Research Papers

Swelling Driven Crack Propagation in Large Deformation in Ionized Hydrogel

[+] Author and Article Information
Jingqian Ding

Department of Mechanical Engineering,
Eindhoven University of Technology,
P.O. BOX 513,
Eindhoven 5600 MB, The Netherlands
e-mail: j.ding@tue.nl

Joris J. C. Remmers

Department of Mechanical Engineering,
Eindhoven University of Technology,
P.O. BOX 513,
Eindhoven 5600 MB, The Netherlands
e-mail: j.j.c.remmers@tue.nl

Szymon Leszczynski

Procter & Gamble Service GmbH,
Sulzbacher Straße 40,
Schwalbach am Taunus 65824, Germany
e-mail: leszczynski.s@pg.com

Jacques M. Huyghe

Bernal Institute,
University of Limerick,
Limerick V94 T9PX, Ireland
e-mail: Jacques.huyghe@ul.ie

Contributed by the Applied Mechanics Division of ASME for publication in the JOURNAL OF APPLIED MECHANICS. Manuscript received October 31, 2017; final manuscript received December 6, 2017; published online December 20, 2017. Assoc. Editor: Shaoxing Qu.

J. Appl. Mech 85(2), 021007 (Dec 20, 2017) (12 pages) Paper No: JAM-17-1609; doi: 10.1115/1.4038698 History: Received October 31, 2017; Revised December 06, 2017

Swelling and crack propagation in ionized hydrogels plays an important role in industry application of personal care and biotechnology. Unlike nonionized hydrogel, ionized hydrogel swells up to strain of many 1000's %. In this paper, we present a swelling driven fracture model for ionized hydrogel in large deformation. Flow of fluid within the crack, within the medium, and between the crack and the medium are accounted for. The partition of unity method is used to describe the discontinuous displacement field and chemical potential field, respectively. In order to capture the chemical potential gradient between the gel and the crack, an enhanced local pressure (ELP) model is adopted. The capacity of this numerical model to study the fracture and swelling behaviors of ionized gels with low Young's modulus (< 1 MPa) and low permeability (< 10−16 m4/Ns) is demonstrated. Two numerical examples show the performance of the implemented model (1) swelling with crack opening and (2) swelling with crack propagation. Simulations demonstrate that shrinking of a gel results in decreasing macroscopic stress and simultaneously increasing stress at crack tips. Different scales yield opposite responses, underscoring the need for multiscale modelling. While cracking as a result of external loading can be prevented by reducing the overall stress level in the structure, reducing overall stress levels will not result in reducing the crack initiation and propagation due to swelling.

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Fig. 3

Schematic representation of the enhanced local chemical potential. The dark gray area represents the crack. The chemical potential variation across the crack is composed of two parts: (1) the chemical potential degree-of-freedom which is discontinuous over both boundaries of the crack (bold continuous line); (2) the analytical solution of consolidation (dotted line) from which the flux of the fluid between crack and hydrogel is calculated.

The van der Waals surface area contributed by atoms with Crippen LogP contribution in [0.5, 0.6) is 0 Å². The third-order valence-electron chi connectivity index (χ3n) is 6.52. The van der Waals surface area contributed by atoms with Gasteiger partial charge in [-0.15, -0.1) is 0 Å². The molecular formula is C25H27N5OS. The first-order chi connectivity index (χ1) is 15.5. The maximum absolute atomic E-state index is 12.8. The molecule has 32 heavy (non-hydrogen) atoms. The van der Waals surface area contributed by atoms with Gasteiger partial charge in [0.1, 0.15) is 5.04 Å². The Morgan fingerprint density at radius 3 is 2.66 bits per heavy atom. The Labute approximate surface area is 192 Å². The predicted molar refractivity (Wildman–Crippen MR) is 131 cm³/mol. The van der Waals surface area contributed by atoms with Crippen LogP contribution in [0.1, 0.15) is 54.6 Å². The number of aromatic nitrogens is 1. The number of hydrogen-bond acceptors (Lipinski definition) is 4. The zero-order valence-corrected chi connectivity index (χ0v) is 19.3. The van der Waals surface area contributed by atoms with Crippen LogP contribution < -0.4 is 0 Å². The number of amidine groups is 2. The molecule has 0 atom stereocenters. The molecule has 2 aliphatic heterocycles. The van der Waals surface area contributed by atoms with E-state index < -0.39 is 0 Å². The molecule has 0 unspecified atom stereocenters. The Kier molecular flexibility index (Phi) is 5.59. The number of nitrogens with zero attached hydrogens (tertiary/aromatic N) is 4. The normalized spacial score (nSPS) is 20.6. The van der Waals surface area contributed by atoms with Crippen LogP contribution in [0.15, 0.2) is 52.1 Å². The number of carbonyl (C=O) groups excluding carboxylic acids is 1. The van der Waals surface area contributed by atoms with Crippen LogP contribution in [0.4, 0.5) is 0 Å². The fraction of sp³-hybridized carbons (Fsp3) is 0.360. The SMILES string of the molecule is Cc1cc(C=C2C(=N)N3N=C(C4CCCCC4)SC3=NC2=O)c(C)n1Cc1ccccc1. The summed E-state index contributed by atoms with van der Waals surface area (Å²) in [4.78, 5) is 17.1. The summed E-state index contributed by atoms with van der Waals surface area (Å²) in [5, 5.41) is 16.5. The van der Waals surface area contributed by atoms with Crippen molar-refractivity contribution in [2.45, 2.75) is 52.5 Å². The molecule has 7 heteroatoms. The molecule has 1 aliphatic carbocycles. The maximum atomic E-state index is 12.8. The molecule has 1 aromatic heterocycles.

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Fig. 2

A domain is crossed by a discontinuity Γd (dashed line) with two resulting subdomains Ω+ and Ω. nΓd is defined as the normal of the discontinuity surface Γd pointing to the subdomain Ω+.

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Fig. 1

Swollen SAP particle showing cracking cross-linked surface during swelling

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Fig. 4

Sketch of the dry, swollen reference and current state of the gel. Xd, X, and x are points of the dry, swollen reference, and current state, respectively.

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Fig. 11

The geometry and boundary conditions of the sample. A changing chemical potential is applied along the outer surface. (ROuter = 0.5 mm, RCore = 0.2 mm).

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Fig. 12

Traction versus opening of the crack

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Fig. 8

Simulated normal Second Piola–Kirchhoff stress distribution S22 (MPa) after an increase of external salt concentration from 0.15 M to 0.2 M

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Fig. 9

Macroscopic stress (above) and local stress of the crack tip (below) (MPa)

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Fig. 10

Displacement plots of the middle point of left side (above) and the top surface of the crack (below) (mm)

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Fig. 5

The geometry and boundary condition of swelling verification test

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Fig. 6

The height change at the top is caused by the change of salt concentration at the bottom. The curve denotes the transient numerical solution and the horizontal line is the equilibrium analytical solution.

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Fig. 7

The left side of the sample and crack are in contact with a salt solution of concentration cex. The right side is a symmetry plane. The crack (0.5 mm) is placed in the middle of the right side (length: 1 mm height: 0.5 mm).

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Fig. 14

Initial state of the sample

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Fig. 15

Displacement distribution of the sample at 15 s

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Fig. 16

Displacement distribution of the sample at 30 s

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Fig. 13

Crack propagation over time



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